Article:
The Fermi Paradox

by Matthew Gall

The Fermi Paradox

This terminal limits me to no more than 500 words, so I’ll make it brief.

The Fermi paradox is the problem that the universe should be teeming with life, yet we can’t find any of it.

There are theories; the Great Filter got them, they exist but we can’t comprehend them, and finally the most popular; they were too far away.

It took us decades, but we finally developed faster than light travel. I won’t bore you with all of the complicated math, but it involved the disruption of dark matter, the type of matter that does not interact with electromagnetic radiation. By pushing dark matter and a certain frequency of radiation together, we could move atoms at a speed that surpassed light. This turned the dark matter into what’s called hot dark matter, which became capable of temporarily lowering an object’s mass, allowing it to move faster than 299,792,458 m/s, aka the speed of light. We could finally explore the universe and figure out if we were alone or not.

I was on the ship that left Earth. We were to orbit the planet for a few weeks, converting dark matter into hot dark matter, and finally take off in the direction of the Wow signal, our best guess at a location for intelligent life.

Despite our breakthrough, we still knew very little of the composition of dark matter. We figured out how to manipulate it, but like a child playing with a weapon, we had no idea how truly dangerous that was.

We had no idea dark matter is, in a way we cannot comprehend, alive.

I don’t know why it took the planet instead of the ship. This is speculation, but I think when we changed dark matter, we HURT it, in a way that a carbon based animal cannot comprehend.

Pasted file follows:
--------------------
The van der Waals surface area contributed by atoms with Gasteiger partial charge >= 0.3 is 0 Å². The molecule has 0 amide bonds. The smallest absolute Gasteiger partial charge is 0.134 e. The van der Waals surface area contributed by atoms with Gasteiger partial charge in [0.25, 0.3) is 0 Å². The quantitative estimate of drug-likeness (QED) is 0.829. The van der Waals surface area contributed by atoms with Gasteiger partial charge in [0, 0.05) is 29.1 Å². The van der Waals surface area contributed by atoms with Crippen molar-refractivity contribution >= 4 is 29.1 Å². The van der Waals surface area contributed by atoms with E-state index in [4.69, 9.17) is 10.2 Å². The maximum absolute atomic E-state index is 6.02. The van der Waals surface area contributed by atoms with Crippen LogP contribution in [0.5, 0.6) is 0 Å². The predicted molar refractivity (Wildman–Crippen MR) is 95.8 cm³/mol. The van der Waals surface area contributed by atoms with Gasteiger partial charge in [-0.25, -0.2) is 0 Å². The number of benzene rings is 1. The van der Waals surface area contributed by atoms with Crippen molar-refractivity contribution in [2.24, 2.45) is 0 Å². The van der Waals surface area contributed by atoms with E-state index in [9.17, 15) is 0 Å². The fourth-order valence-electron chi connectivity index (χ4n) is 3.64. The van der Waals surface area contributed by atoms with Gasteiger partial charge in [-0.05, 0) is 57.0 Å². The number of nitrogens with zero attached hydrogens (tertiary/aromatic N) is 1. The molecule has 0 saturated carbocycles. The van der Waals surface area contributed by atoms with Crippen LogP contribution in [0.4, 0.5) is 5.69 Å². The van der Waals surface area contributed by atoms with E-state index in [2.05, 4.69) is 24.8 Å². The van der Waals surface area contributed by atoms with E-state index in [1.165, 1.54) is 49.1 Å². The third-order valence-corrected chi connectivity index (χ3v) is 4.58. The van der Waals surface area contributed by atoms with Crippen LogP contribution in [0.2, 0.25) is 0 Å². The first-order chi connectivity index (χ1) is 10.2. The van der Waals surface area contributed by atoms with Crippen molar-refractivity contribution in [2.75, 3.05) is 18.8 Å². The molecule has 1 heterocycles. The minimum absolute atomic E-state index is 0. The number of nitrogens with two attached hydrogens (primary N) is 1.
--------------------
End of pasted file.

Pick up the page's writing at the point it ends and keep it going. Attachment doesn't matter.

While orbiting, we got a distress signal from control. A giant, almost undetectable mass was surrounding Earth, and suddenly, any baryonic matter (matter made of atoms) began to change, shrinking in size. The distance between chemical bonds became smaller, until they merged into single atoms. All of humanity, and the planet, merged together into a plasma-like mass, before dissipating, like a star would after dying.

We tried contacting control, but I don’t think any of us expected a response.

Only two people remain in my crew. We were sitting down for another silent dinner when I decided to type this all up. The others lost hope much faster than us, but we’re getting there.

I guess the Great Filter was right after all. I wonder how many other civilizations cracked the code of faster than light travel, only to be destroyed by the force they sought control over.

We can’t leave. We can’t travel faster, because the dark matter will wipe us out. We can’t fly away, because we don’t have a reasonable destination to go to.

All we can do is orbit where Earth used to be, regretting humanity’s greatest discovery.

About the author

Matthew Gall

Matthew Gall is some weird guy who lives in Wisconsin. He enjoys reading, camping, writing (duh), and hiking. Matt lives alone with his cat Walter, whose company he prefers to most of the general population. He will always accept any drink with whiskey in it, so feel free to offer him one if you ever see him (hey, it’s worth a shot). Matthew Gall is also the author of “Insomniac,” a collection of bite sized scary stories.

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